George Entwistle quits over ‘shoddy’ Newsnight journalism
BBC boss goes after a ‘disastrous’ interview in which he again showed a lack of curiosity in a fiasco enveloping Newsnight
THE BBC is in crisis this morning following the resignation of Director-General George Entwistle after just 54 days in the job. Entwistle quit over the “unacceptable journalistic standards” of a Newsnight report that implicated a senior Tory in child abuse. The BBC’s head of radio Tim Davie will take over as acting Director-General today.
First, the DG admitted he had been unaware that Newsnight was going to broadcast a segment on the night of 2 November implicating a senior Conservative politician in the North Wales care home child abuse scandal. He said he hadn’t even watched the programme because he was "out" that night.
Entwistle compounded this by admitting he hadn’t read a Guardian report on the morning of 9 November saying Newsnight had wrongly implicated the Tory, who the paper named as former Conservative Party Treasurer Lord McAlpine.
McAlpine now says he will sue various media outlets over the reports. His solicitor Andrew Reid told the Mail on Sunday that might include Newsnight. “We have to look at Newsnight and the way in which they behaved,” he said. “They ran the programme, trailed it, and then told everyone where to go and look for the name. They have done a very, very good job in severely damaging Lord McAlpine’s reputation.”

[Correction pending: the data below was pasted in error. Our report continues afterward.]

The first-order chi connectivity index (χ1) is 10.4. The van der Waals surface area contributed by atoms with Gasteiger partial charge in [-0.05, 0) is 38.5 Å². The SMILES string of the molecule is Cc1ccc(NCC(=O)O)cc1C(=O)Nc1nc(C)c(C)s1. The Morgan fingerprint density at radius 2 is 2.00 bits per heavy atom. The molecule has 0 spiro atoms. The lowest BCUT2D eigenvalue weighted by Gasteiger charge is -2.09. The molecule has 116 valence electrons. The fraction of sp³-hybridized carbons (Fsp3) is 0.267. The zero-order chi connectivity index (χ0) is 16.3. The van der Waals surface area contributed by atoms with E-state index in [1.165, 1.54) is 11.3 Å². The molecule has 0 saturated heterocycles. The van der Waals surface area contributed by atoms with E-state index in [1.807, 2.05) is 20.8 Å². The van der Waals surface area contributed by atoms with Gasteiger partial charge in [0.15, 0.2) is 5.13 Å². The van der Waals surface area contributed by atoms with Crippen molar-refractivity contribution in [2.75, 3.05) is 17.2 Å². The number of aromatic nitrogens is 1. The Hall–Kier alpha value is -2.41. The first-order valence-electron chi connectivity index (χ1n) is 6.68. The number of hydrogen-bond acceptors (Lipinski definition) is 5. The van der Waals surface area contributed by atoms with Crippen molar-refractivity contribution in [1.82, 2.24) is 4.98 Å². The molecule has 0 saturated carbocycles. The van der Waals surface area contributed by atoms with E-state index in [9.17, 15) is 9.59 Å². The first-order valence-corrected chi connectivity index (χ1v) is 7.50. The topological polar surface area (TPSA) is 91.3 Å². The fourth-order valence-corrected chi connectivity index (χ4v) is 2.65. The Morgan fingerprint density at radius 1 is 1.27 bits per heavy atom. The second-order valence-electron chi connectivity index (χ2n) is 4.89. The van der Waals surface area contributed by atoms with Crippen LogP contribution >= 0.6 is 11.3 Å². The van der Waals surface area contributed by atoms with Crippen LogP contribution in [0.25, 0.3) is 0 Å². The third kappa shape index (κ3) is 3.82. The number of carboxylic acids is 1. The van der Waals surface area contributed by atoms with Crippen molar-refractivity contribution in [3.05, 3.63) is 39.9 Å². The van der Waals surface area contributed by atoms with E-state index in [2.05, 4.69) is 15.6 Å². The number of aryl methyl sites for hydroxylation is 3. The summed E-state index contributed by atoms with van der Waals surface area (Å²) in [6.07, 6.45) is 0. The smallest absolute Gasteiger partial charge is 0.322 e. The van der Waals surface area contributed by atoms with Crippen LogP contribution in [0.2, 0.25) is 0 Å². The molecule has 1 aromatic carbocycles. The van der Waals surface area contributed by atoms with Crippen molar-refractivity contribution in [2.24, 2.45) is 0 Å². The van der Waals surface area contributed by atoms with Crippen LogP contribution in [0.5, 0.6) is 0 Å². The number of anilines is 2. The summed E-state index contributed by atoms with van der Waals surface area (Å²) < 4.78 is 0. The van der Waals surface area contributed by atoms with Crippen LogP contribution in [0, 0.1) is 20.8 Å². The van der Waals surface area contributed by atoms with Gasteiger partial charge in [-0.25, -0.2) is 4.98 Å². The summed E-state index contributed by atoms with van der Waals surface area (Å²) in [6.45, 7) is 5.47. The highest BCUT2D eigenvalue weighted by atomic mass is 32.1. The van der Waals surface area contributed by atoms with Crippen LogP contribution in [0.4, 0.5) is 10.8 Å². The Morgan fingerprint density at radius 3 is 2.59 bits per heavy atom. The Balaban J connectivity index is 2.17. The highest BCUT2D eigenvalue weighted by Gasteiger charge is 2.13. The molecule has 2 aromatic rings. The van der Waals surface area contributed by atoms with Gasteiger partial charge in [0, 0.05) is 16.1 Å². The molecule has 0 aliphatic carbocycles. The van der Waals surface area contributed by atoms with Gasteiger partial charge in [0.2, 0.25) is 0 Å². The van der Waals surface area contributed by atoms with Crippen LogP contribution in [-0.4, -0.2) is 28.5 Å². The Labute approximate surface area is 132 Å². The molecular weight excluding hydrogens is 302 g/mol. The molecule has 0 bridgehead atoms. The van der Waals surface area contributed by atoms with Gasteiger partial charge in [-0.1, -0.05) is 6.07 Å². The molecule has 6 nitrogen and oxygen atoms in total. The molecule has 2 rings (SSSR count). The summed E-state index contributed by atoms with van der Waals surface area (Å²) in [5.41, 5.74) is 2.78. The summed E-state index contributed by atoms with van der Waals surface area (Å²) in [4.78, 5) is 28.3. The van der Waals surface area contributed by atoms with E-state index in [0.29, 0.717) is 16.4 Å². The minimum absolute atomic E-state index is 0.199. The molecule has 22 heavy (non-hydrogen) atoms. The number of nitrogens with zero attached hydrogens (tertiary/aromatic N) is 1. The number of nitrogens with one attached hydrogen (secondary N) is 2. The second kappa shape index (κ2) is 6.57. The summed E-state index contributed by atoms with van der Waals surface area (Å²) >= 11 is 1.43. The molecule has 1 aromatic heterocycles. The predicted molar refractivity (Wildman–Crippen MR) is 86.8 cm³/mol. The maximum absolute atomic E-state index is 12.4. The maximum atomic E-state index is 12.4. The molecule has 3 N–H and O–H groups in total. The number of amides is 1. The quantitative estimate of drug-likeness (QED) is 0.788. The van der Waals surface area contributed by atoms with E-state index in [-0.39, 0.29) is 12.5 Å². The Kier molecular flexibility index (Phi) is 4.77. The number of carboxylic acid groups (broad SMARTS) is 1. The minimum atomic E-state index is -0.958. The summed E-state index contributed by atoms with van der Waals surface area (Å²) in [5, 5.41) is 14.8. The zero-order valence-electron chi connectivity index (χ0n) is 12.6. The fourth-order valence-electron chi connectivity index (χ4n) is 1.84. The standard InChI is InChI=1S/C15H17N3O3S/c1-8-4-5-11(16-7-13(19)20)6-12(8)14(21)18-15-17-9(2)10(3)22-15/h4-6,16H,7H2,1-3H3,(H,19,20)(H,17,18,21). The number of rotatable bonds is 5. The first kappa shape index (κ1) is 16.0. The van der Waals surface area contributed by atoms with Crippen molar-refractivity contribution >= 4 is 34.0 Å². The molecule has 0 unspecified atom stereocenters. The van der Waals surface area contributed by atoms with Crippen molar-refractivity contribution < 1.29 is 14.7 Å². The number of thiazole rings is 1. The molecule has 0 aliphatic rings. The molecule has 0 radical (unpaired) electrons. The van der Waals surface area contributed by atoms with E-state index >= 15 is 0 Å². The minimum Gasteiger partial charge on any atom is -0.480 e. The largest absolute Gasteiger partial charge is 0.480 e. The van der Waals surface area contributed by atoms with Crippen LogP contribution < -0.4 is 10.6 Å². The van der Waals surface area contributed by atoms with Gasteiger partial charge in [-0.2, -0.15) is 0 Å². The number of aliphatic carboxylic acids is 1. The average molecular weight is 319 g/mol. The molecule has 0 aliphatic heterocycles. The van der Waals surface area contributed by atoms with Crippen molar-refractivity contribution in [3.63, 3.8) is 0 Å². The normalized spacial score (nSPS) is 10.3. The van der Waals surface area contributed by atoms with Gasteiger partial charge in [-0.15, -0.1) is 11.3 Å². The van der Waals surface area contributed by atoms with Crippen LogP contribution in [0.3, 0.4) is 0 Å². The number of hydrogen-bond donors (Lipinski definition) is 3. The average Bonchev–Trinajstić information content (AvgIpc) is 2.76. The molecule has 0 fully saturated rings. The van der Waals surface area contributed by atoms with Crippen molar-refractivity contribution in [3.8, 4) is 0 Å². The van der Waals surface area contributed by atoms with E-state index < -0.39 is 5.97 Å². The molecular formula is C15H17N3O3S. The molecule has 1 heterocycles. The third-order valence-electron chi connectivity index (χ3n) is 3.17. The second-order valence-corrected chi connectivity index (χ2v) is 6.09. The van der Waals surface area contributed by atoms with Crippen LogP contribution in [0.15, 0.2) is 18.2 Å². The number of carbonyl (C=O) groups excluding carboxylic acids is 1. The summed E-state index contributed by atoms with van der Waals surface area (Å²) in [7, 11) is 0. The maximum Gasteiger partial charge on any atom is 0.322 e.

Announcing his resignation last night, Entwistle said: "In the light of the fact that the Director-General is also the editor-in-chief and ultimately responsible for all content, and in the light of the unacceptable journalistic standards of the Newsnight film broadcast on Friday 2 November, I have decided that the honourable thing to do is to step down from the post of director general."
Lord Patten, chairman of the BBC Trust said: “George has very honourably offered us his resignation because of the unacceptable mistakes - the unacceptable shoddy journalism - which has caused us so much controversy.”
But former Labour minister is calling for more resignations: those of Lord Patten and BBC director of news Helen Boaden. He told the BBC: "Unfortunately, there is a culture at the top of the BBC that is vain and out of touch."
The BBC’s Torin Douglas points out that MPs last month, during the DG’s appearance before the House of Commons culture select committee, accused Entwistle of showing "an extraordinary lack of curiosity" over the Jimmy Savile child abuse scandal and told him to "get a grip".
After Entwistle’s similarly unimpressive performance on the Today programme yesterday, says Douglas, “MPs, former editors and broadcasting executives were unimpressed and so, I understand, were members of the BBC Trust”.
David Elstein, the former chief executive of Channel 5, agrees that Entwistle’s performance in front of MPs had “set him up for today’s fall because that was pretty lamentable”. But he questioned the appointment of Tim Davie, director of BBC Audio and Music, as acting Director-General. It was, he said, “a situation bordering on farce” that we now have a man “without one iota of journalism on his CV” acting as the BBC’s editor-in-chief. Elstein called the appointment “absolutely ludicrous”.
Humphrys, whose Today programme interview yesterday proved to be the last straw, said: "Let it settle down. I am not going to gloat. I do what I do. I did what I did."
But not everyone believes Entwistle should have gone. Newsnight presenter Jeremy Paxman, slammed unspecified BBC staff for the DG’s exit. “He has been brought low by cowards and incompetents,” said Paxman. “It is a great pity that a talented man has been sacrificed... while time-servers prosper.”
Armando Ianucci, writer of political satire The Thick of It, struck a similar chord, saying: "George Entwistle is a decent man, brought down by a bucketful of botchers in the Police and Newsnight team." ·